The online gambling industry is set to be worth a colossal $102.97bn by 2025 according to a new forecast by Grand View Research Inc. The primary driver of this unprecedented growth in the sector is advances in technology. It has not only made it easier for gamers to partake in a wide variety of online games at a sweepstakes casino but vastly improved the experience across a range of connected devices.
Technology powering the growth of gaming may appear to be a modern phenomenon, but its traditions can be traced back to the early 1900s when the first electronic digital computer was built. From these humble beginnings, the medium was revolutionized once more in the 1990s with the arrival of online gaming.
Local area networks and desktop PCs became the new standard during that time and into the new millennium, but a largely local experience has been transformed into a truly global network of players competing on smartphones and other connected devices during the 2010s.
Online casinos are a testament to the scale of new technology as cloud computing, SSL encrypted websites, two-factor authentication passwords, and cutting-edge 3D design and animations are just a few of the new advances being deployed to deliver exceptional digital experiences and drive the growth of online gaming.
The proliferation of smartphones has also been a major factor in the success of online gaming during the last ten years. The report by GrandView found the ease of use on mobile devices coupled with the arrival of targeted sports betting ads will “propel” segment growth by the middle of the upcoming decade.
New tech has enabled online gambling operators to provide real money-based betting services which will help to attract a new generation of gamers. The report also found that increasing digitalization and the introduction of robust digital payment options as standard will fuel growth yet further.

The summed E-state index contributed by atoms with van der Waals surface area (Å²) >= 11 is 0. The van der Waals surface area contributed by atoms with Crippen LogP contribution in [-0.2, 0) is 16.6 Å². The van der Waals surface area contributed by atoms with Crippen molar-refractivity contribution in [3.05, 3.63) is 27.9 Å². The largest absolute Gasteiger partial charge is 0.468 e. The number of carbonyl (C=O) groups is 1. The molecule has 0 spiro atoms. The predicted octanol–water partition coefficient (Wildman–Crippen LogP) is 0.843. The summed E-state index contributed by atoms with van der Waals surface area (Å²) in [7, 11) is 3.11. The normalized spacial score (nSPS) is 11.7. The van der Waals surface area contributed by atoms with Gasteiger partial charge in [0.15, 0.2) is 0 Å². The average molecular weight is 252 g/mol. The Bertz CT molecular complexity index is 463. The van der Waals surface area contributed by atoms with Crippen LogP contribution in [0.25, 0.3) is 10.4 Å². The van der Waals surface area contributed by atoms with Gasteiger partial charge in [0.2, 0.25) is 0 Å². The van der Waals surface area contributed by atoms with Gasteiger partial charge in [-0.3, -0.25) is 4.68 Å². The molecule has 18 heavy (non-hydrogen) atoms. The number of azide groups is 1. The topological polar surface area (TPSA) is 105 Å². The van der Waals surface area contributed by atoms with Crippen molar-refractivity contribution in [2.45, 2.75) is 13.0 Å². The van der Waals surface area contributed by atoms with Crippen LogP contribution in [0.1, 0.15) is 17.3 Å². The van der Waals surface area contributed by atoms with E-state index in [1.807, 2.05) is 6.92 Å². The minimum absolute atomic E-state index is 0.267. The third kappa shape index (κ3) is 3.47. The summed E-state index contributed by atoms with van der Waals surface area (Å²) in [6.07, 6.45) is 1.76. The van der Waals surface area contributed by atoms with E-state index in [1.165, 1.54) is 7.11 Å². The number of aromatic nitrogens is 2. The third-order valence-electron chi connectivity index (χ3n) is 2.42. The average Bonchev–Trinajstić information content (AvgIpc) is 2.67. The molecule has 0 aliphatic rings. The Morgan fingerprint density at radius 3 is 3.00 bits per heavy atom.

The impact of the new tech will also be keenly felt across the traditional video gaming market during the 2020s. Back in 2018, the market was worth $131bn but this is expected to soar to $300bn by 2025 as VR and cloud gaming takes the lead from the recent mobile gaming zeitgeist.
GlobalData principal analyst, Ed Thomas has stated: “Today’s video games industry is in the throes of a huge transformation from a product-oriented business to an as-a-service model.
“At the same time, new technologies like 5G, cloud, and virtual reality will usher in a new phase of innovation, while new business models like support for in-game micropayments are already changing the economics of gaming.”
Technology has allowed platform providers to deliver constant updates and support a “freemium” model where players get instant access to a game without an entry fee and then pay for microtransactions centered around in-game items and loot boxes. This has created an evolving, always up to date experience very different to the offline games of the past.
Battle-royale game Fortnite, for example, uses a huge amount of servers to ensure its 250 million-strong player base can play daily without any issues. Seventy percent of those players have also made some sort of in-game purchase with the $85 spending average driving a staggering $2.4bn revenue for its developer Epic Games.
Developers and platform holders now have a huge amount of tech at their disposal that allows them to create memorable and long-running game experiences. Online casinos are also turning to tech such as high frame rate live casinos to provide games similar to real-life casinos but from the comfort of a player’s own home.
A separate report by Technavio also points to the enduring cycle of tech fueling growth in gaming. The value of the market is expected to rise by 10% on an annual basis during the next three years on the back of disruptive blockchain technology. The arrival of a transparent and public accessible ledger will allow players to complete in-game trades for a range of virtual assets such as in-game coins and goods.
The report also noted that the integration of blockchain tech will be amply supported by other tech including the “emergence” of cloud gaming and the mainstream adoption of virtual reality and augmented reality. These advances are set to further “boost” market growth by 2025.
To conclude, technology has supercharged online gaming for decades and will continue to do so for many years as digital experiences are inherently tech-based and the continued march of new developments will create fresh, exciting experiences and bring more people, more money and more investment to the sector.